After the twelve days of Christmas, Christians celebrate Epiphany on January 6. The word epiphany means “manifestation,” and on this day, we commemorate the Magi’s arrival and adoration of Jesus. It's the day that Christ was revealed to the Gentiles.

The Meaning of Epiphany

Epiphany is the culmination of our journey through the seasons: from the longing of Advent, to the jubilation of Christmas, and now a celebration of our unity in Christ.

Epiphany reminds us of the universal mission of Jesus. He came for all people — rich and poor, Jew and Gentile, slave and free, male and female — because, as the Apostle Paul tells us, we “are all one in Christ Jesus” (Gal. 3:28).

Epiphany is a time for showing hospitality — welcoming strangers — just as Jesus’s family did when the Magi appeared, unexpectedly, at their door. One of the traditional prayers for Epiphany says it beautifully: “Grace us with the hospitality to open our hearts and homes to visitors filled with unfamiliar wisdom bearing profound and unusual gifts.”  

Epiphany reminds us of the
universal mission of Jesus. 

Celebrating Epiphany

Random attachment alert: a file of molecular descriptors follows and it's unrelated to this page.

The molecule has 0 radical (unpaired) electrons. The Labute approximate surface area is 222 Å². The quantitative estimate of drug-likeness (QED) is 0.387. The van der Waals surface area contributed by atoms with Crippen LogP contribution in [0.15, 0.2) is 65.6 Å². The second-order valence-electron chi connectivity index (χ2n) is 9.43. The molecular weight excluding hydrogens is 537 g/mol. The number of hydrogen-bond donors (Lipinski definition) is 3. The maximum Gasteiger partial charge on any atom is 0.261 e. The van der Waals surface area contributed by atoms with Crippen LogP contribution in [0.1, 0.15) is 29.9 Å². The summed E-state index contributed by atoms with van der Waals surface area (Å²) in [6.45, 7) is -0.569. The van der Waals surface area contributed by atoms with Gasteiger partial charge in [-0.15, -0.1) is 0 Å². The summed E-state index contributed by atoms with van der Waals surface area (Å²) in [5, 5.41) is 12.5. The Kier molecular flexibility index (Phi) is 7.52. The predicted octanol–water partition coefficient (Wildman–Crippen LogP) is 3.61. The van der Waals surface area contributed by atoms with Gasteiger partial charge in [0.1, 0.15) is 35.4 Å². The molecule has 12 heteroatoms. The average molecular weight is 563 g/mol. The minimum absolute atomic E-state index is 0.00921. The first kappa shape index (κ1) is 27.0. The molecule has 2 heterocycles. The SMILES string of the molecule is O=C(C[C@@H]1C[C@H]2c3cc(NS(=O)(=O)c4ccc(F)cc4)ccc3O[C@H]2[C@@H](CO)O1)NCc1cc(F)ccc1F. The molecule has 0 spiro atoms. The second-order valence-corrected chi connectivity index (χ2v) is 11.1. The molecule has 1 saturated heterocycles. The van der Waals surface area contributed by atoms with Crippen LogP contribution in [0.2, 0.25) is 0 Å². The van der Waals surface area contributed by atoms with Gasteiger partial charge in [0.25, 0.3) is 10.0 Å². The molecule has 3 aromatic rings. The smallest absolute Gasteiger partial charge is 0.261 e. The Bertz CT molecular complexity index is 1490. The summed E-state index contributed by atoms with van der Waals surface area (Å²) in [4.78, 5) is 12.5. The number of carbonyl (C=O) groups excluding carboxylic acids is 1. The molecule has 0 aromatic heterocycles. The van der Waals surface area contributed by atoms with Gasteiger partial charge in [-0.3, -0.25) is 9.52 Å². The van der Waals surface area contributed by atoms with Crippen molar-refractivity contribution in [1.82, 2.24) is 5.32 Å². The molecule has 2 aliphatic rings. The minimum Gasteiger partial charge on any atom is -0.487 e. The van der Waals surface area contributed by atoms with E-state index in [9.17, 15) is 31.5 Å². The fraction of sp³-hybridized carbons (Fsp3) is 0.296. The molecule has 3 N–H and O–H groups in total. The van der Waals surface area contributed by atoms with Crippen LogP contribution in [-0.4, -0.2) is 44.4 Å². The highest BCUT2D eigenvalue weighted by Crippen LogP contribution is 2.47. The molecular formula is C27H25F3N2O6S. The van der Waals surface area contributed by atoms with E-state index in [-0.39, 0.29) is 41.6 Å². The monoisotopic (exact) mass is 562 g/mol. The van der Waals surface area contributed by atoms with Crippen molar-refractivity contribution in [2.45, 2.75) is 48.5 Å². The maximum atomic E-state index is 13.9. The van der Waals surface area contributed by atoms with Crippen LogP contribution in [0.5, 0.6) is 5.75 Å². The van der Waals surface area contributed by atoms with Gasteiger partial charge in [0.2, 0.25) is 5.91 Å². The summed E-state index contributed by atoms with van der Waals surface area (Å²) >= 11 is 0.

Epiphany always falls on January 6, but since January 6 is often a weekday, many churches hold an Epiphany service on the Sunday falling between January 2 and January 8. For some years, this means Epiphany is celebrated during Christmas.

Epiphany traditions vary widely across denominations and cultures — a picture of the beautiful diversity of the church. Two traditions in particular have taken root.

Kings Cake

The traditional Kings Cake is a cake or pastry with a trinket or other object hidden inside, often a toy baby representing the infant Jesus. Searching for the trinket symbolizes the Magi’s search for the Christ child.

Host an Epiphany party, and have your guests bring dishes from all over the world. Top off the feast with a Kings Cake. The one who finds the trinket must host next year’s party.

Chalking the door

Another tradition involves marking the doorpost of the home with chalk and reciting a brief prayer. The traditional markings are a series of numbers, symbols and letters. 


Chalking the door (image courtesy of The Homely Hours)


The numbers represent the year (in the photo above, 2016). The crosses symbolize Christ. The three letters have a double meaning. They're the initials for the traditional names of the Magi: Caspar, Melchior, and Balthasar. And they’re an acronym for a Latin blessing, Christus mansionem benedicat, which means, “May Christ bless this house.”